Bringing some fresh air inside could help prevent the spread of the coronavirus according to experts in health, the built environment and microbiology at the University of Oregon and the University of California, Davis.
Their findings have been published in the journal mSystems.
"What we tried to accomplish with the paper is to provide some information for building operators as well as maybe everyday homeowners about simple things that might be done to minimize the potential for transmission indoor environments,” says Kevin Van Den Wymelenberg, one of the report’s authors.
Switching up the air in your house could be as easy as opening a window or opening a door. It help gets the air circulating and could help prevent the spread of the coronavirus.
"The theory there is diluting any potential viral copies in the air,” says Kevin Van Den Wymelenberg
You can also increase the amount of outside air through a bathroom fan or window. There is evidence from similar viruses that the admittance of daylight can help expedite the inactivation of the viral particle. Humidity may also be a protection.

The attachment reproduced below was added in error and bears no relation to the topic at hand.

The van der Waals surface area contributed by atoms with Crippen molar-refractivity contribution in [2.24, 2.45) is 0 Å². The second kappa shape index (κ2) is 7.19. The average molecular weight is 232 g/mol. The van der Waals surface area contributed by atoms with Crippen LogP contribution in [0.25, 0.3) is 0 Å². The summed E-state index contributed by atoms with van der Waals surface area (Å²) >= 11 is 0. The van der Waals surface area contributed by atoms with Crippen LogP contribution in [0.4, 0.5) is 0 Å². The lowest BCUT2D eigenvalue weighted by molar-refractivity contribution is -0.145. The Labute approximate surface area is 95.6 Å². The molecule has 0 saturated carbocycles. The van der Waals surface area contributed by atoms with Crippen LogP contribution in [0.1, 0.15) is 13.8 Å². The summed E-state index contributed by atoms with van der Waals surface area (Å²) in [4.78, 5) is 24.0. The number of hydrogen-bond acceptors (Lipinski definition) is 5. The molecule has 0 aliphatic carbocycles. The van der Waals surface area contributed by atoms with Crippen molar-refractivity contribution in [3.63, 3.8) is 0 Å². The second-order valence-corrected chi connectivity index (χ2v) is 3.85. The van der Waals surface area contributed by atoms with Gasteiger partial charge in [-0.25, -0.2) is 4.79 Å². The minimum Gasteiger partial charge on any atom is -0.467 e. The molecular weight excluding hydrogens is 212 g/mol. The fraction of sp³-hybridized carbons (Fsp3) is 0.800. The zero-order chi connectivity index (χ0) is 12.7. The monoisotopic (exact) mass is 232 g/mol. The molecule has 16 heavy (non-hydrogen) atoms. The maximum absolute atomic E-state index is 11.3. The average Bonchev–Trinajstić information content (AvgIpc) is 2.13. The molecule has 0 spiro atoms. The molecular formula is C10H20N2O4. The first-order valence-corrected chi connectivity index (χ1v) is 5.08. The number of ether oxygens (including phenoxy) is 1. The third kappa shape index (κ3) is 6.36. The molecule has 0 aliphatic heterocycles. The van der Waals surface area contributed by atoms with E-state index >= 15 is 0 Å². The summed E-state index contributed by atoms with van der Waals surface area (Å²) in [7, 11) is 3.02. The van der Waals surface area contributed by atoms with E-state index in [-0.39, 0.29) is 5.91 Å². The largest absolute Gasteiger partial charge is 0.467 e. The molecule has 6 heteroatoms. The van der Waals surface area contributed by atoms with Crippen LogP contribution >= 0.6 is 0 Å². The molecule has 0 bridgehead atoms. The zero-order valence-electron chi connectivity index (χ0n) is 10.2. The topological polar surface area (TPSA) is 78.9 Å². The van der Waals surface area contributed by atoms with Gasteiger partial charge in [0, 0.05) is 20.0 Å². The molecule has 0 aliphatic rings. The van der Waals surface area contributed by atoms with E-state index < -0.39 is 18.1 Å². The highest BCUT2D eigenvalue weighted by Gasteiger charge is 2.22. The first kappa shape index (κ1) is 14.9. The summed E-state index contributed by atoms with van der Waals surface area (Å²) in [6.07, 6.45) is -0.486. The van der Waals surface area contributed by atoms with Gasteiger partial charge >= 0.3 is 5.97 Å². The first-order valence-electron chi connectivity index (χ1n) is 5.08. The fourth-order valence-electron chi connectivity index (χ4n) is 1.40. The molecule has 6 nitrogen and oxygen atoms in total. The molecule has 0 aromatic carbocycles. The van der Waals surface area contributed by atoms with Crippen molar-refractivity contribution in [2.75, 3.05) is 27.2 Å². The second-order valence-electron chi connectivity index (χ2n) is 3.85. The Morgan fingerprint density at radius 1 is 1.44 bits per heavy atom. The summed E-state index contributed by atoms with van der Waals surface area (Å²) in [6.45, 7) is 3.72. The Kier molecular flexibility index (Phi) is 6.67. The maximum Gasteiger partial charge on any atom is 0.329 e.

“When you have more humidified air your increasing the particle deposition rate and getting it out of the air more quickly here it can be cleaned off of floor services or other surfaces,” says Van Den Wymelenberg.
Humidity between 40% and 60% has shown to accelerate viral inactivation as well as enhancing human immunoprotective mechanisms.
“Though, again, there is less evidence available for this particular coronavirus on those aspects, but I think particle deposition is pretty straight forward,” says Van Den Wymelenberg.
Researchers and health officials continue to stress the importance of washing your hands and social distancing during stay-at-home orders.